Why Artists Should Build Sustainable Businesses

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talib kweli (via Shutterstock)

by Dan Runcie

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why artists should build sustainable businesses

In my recent interview with Talib Kweli, he shared this quote that I’ve thought a lot about:

“I was touring before the pandemic. I was doing 200 shows a year… how was I doing that? That’s not sustainable. I was on some superhuman shit… I got a lot of shows coming up, but I can’t let it get back to 200 a year… 20 years straight, I did that for 20 years.”

I felt tired just reading that.

This is the reality for most successful talents though. Live performances on the road are where many artists and entertainers make most of their money. Touring is still one of the best ways to grow a fanbase. But the artists really have to love living on the road to do it for that many nights per year.

It’s ironic to think about the touring grind given the remote work vs in-office debates in Corporate America. Many 9 – 5 workers will never go back to a job that requires them to commute 200+ days per year again. Imagine doing that in a different city every night?! Artists’ travel is on another level.

The dream is for artists to have the autonomy to do live performances on their terms. But to get there, they have to shift the business model for how they operate and take a few risks.

changing the economics

There are three main ways for artists to get off the touring grind without taking a financial hit:

– Make more money per show

– Make more money from the underlying music

– Make more money from other revenue streams

Let’s start with the first and break each one down.

making more money per show

Artists can make more money per show by increasing price or increasing capacity. But price increases for concert tickets are a polarizing subject. Those post-pandemic ticket prices keep getting higher. When artists try to capture their market value with dynamic pricing or selling their own tickets on secondary markets, the backlash begins. Artists can earn more per show at upscale events like Las Vegas residencies, but that limits the audience reach.

Meanwhile, increasing capacity is great, but the demand from fans needs to justify any venue upgrades. A few years ago I broke down how much time Beyonce saved by upgrading from her 132-show ‘Mrs. Carter’ arena tour in 2013 to her 49-show ‘Formation’ stadium tour in 2016 (while earning similar revenue from both). But Beyonce is one of only a handful of artists who can command the jump from 15,000-capacity arenas to 60,000+ capacity stadiums around the world. For artists with smaller followings, the venue size jump from nightclub to the theater can help, but it’s still a grind.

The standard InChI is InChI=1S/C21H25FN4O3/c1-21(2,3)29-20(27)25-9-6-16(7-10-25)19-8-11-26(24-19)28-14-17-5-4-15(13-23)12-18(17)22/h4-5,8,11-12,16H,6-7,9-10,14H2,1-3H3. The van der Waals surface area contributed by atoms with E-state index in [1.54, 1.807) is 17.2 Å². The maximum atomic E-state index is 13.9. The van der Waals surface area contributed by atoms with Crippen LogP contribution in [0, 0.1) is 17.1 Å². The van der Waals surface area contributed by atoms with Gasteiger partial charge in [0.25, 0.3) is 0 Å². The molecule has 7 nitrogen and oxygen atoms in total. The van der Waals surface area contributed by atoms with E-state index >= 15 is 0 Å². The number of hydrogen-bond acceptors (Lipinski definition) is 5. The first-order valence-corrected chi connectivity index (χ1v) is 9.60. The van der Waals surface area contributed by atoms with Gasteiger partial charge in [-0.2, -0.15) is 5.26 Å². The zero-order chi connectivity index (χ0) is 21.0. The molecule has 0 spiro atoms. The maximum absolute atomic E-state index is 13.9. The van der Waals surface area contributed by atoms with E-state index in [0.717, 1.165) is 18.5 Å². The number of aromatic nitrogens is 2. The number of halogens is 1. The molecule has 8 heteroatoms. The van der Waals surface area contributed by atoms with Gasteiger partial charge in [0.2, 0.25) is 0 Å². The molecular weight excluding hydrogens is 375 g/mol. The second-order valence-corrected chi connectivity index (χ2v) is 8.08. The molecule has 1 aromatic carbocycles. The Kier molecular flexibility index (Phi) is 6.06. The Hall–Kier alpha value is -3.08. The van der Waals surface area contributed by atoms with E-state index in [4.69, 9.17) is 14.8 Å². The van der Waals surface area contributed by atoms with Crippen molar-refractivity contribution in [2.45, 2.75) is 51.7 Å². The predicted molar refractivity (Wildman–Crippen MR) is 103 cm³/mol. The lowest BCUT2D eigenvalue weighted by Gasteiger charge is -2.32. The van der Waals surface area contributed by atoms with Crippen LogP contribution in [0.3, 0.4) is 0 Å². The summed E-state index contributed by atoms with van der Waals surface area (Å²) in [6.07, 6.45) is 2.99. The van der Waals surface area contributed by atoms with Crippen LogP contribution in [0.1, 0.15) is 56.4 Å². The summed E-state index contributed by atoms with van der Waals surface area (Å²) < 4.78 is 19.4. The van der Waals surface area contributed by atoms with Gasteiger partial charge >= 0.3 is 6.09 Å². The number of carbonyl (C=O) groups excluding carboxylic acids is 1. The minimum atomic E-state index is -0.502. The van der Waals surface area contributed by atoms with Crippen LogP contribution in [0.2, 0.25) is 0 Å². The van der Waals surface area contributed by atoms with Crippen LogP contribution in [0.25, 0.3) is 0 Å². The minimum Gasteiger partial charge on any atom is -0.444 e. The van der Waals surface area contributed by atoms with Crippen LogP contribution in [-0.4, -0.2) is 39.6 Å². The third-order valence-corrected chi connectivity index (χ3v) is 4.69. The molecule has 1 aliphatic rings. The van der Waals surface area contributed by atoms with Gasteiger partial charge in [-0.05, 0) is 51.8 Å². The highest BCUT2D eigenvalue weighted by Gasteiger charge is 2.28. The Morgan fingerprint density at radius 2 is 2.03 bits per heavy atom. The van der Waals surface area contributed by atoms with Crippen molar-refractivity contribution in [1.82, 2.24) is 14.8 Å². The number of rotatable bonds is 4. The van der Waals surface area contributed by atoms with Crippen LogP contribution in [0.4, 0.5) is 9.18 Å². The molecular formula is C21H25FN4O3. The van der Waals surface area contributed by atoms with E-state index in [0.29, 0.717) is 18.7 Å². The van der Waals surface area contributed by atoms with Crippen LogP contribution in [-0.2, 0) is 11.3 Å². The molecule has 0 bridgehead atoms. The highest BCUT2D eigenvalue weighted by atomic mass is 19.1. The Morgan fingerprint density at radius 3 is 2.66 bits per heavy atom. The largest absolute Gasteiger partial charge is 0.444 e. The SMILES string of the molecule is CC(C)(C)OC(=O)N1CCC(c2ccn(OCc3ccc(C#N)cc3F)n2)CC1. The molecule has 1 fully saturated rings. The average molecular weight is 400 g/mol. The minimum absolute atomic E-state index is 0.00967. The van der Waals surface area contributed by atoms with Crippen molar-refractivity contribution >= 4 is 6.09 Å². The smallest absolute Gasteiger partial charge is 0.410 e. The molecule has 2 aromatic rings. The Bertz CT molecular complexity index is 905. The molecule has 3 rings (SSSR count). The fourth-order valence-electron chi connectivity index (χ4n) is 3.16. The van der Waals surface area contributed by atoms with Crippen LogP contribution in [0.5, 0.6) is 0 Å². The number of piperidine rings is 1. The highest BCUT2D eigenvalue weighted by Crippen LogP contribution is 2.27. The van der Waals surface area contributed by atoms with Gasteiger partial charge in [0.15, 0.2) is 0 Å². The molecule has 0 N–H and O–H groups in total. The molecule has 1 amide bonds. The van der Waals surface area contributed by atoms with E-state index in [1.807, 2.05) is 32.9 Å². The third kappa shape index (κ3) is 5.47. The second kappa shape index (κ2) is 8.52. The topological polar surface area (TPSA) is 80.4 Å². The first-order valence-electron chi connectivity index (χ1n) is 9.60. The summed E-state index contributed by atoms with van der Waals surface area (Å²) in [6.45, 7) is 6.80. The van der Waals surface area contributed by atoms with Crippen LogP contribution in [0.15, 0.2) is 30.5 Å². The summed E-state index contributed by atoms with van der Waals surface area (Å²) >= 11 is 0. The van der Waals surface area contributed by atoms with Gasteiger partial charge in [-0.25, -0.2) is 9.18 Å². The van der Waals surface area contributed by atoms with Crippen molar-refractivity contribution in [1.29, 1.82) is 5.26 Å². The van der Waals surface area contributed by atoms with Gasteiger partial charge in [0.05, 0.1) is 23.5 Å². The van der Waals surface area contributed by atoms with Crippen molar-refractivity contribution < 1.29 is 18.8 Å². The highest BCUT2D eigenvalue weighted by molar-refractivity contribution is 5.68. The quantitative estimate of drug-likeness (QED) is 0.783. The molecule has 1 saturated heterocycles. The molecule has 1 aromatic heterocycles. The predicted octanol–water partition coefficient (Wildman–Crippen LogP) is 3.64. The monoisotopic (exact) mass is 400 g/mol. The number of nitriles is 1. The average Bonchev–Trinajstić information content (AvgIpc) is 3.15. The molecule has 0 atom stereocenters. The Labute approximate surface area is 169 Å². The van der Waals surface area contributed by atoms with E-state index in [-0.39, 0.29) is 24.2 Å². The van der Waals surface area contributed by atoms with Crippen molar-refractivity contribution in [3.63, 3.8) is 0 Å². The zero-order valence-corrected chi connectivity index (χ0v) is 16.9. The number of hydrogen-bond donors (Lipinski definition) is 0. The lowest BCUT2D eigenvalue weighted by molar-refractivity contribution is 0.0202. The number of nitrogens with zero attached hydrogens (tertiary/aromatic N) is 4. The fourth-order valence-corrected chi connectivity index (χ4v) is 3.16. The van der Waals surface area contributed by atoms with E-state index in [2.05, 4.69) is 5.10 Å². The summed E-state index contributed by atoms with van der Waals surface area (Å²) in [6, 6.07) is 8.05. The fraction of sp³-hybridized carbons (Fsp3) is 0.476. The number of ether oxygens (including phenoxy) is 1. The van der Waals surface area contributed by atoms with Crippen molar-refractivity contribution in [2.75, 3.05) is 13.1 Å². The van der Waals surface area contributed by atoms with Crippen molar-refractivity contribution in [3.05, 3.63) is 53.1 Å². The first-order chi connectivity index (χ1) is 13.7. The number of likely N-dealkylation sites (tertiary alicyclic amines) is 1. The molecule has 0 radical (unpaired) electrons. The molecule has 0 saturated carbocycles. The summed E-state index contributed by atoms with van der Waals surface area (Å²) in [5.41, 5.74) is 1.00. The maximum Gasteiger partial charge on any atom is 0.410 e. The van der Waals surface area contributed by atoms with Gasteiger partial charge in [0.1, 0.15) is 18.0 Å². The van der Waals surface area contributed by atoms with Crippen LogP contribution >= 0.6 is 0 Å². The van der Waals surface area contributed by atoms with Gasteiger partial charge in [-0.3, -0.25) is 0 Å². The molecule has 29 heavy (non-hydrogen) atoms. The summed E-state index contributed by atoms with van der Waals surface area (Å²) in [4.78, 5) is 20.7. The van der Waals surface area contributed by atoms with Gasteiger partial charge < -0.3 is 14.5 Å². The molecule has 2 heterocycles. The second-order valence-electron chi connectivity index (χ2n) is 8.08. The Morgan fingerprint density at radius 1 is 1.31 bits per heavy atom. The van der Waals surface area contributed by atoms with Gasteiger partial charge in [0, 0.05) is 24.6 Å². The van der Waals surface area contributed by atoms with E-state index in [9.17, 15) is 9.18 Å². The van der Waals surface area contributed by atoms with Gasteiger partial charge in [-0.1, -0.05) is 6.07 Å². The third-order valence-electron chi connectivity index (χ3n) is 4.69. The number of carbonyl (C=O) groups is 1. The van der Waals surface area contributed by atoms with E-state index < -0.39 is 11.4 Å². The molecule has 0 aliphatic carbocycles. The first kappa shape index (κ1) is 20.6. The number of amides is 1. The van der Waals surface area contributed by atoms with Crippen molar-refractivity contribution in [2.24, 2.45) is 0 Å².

make more money from the underlying art

Music streaming payouts aren’t high, but the economics are better for artists who own their music assets. Russ has earned over $10 million from streaming independently. He can be more selective about when he goes on tour.

The superstar artists who have signed more favorable deals are also making more from their art. Republic Records artists like Taylor Swift, The Weeknd, and Drake have released albums at a faster rate in recent years since signing more lucrative deals (which I doubt is a coincidence). It’s been four years since any of them have been on tour. Some of that’s pandemic-related, but several other artists at their level have hit the road in that span.

But again, these are superstars who are still topping the charts. It takes leverage to get there, and it’s very tough for an artist whose biggest commercial success happened over a decade ago.

building sustainable businesses

The best way for artists and creatives to get off the grind is to build or invest in successful companies. Artists have a distribution advantage given the audience they have built through the content they create and the shows they’ve performed in. Media and content businesses are most lucrative when used as a platform to sell other products. Look at beats by dre, Ace of Spades, Fenty Beauty, and Verzuz. The artists behind those companies grew them and sold at least part of them.

But this is also the hardest level to attain. If an artist is performing 200 times a year (and creating new music to perform at those shows), they may not have the energy to think about building a business. Plus, artists can’t “sell” their touring business in the same way they can sell another business.

This is likely why Talib Kweli, Dave Chappelle, and others have invested in Luminary. The podcasting company was already home to the Midnight Miracles podcast with Yasiin Bey. So it wasn’t a surprise when the newest Black Star album was also a Luminary exclusive. I’m still skeptical about Luminary’s broader strategy around paywalled podcasting content, but the opportunity gives Talib, Yasiin, and Dave an ownership opportunity in a platform.

To be clear, touring isn’t going anywhere, and it shouldn’t. Even the billionaire moguls still understand the importance of building a fanbase in real life. But if the ‘200+ shows per year’ artists could maintain the same revenue by only doing 50 shows per year, a majority would take that opportunity.

It takes time to build an audience that can be used to help build a sustainable business. Not everyone can build a billion-dollar consumer brand off of their name and likeness. But there are several levels to get there. It’s a slow journey, but the pursuit of that goal is how artists can move on from living out of tour buses and hotel rooms.

Dan Runcie

Dan Runcie

Founder of Trapital

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